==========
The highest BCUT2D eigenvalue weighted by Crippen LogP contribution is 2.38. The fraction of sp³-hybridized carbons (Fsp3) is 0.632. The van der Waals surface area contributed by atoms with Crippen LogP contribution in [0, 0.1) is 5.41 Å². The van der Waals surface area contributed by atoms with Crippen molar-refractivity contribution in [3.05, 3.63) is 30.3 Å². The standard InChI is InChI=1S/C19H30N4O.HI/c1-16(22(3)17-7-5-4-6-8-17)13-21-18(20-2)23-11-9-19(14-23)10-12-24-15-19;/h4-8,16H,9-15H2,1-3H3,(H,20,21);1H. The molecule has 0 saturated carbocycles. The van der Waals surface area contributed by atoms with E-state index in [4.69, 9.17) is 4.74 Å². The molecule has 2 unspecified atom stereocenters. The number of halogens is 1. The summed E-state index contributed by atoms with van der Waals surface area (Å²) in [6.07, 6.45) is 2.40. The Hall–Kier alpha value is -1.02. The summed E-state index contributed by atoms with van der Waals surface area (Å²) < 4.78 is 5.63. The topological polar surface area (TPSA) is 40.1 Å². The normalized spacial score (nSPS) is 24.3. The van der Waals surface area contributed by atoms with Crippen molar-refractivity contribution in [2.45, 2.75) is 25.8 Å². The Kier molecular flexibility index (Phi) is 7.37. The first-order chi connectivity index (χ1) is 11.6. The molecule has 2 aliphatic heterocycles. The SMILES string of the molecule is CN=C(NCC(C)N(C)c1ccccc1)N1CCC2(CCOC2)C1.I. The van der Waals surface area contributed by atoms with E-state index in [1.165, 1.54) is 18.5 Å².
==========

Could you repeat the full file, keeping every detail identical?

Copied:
The highest BCUT2D eigenvalue weighted by Crippen LogP contribution is 2.38. The fraction of sp³-hybridized carbons (Fsp3) is 0.632. The van der Waals surface area contributed by atoms with Crippen LogP contribution in [0, 0.1) is 5.41 Å². The van der Waals surface area contributed by atoms with Crippen molar-refractivity contribution in [3.05, 3.63) is 30.3 Å². The standard InChI is InChI=1S/C19H30N4O.HI/c1-16(22(3)17-7-5-4-6-8-17)13-21-18(20-2)23-11-9-19(14-23)10-12-24-15-19;/h4-8,16H,9-15H2,1-3H3,(H,20,21);1H. The molecule has 0 saturated carbocycles. The van der Waals surface area contributed by atoms with E-state index in [4.69, 9.17) is 4.74 Å². The molecule has 2 unspecified atom stereocenters. The number of halogens is 1. The summed E-state index contributed by atoms with van der Waals surface area (Å²) in [6.07, 6.45) is 2.40. The Hall–Kier alpha value is -1.02. The summed E-state index contributed by atoms with van der Waals surface area (Å²) < 4.78 is 5.63. The topological polar surface area (TPSA) is 40.1 Å². The normalized spacial score (nSPS) is 24.3. The van der Waals surface area contributed by atoms with Crippen molar-refractivity contribution in [2.45, 2.75) is 25.8 Å². The Kier molecular flexibility index (Phi) is 7.37. The first-order chi connectivity index (χ1) is 11.6. The molecule has 2 aliphatic heterocycles. The SMILES string of the molecule is CN=C(NCC(C)N(C)c1ccccc1)N1CCC2(CCOC2)C1.I. The van der Waals surface area contributed by atoms with E-state index in [1.165, 1.54) is 18.5 Å².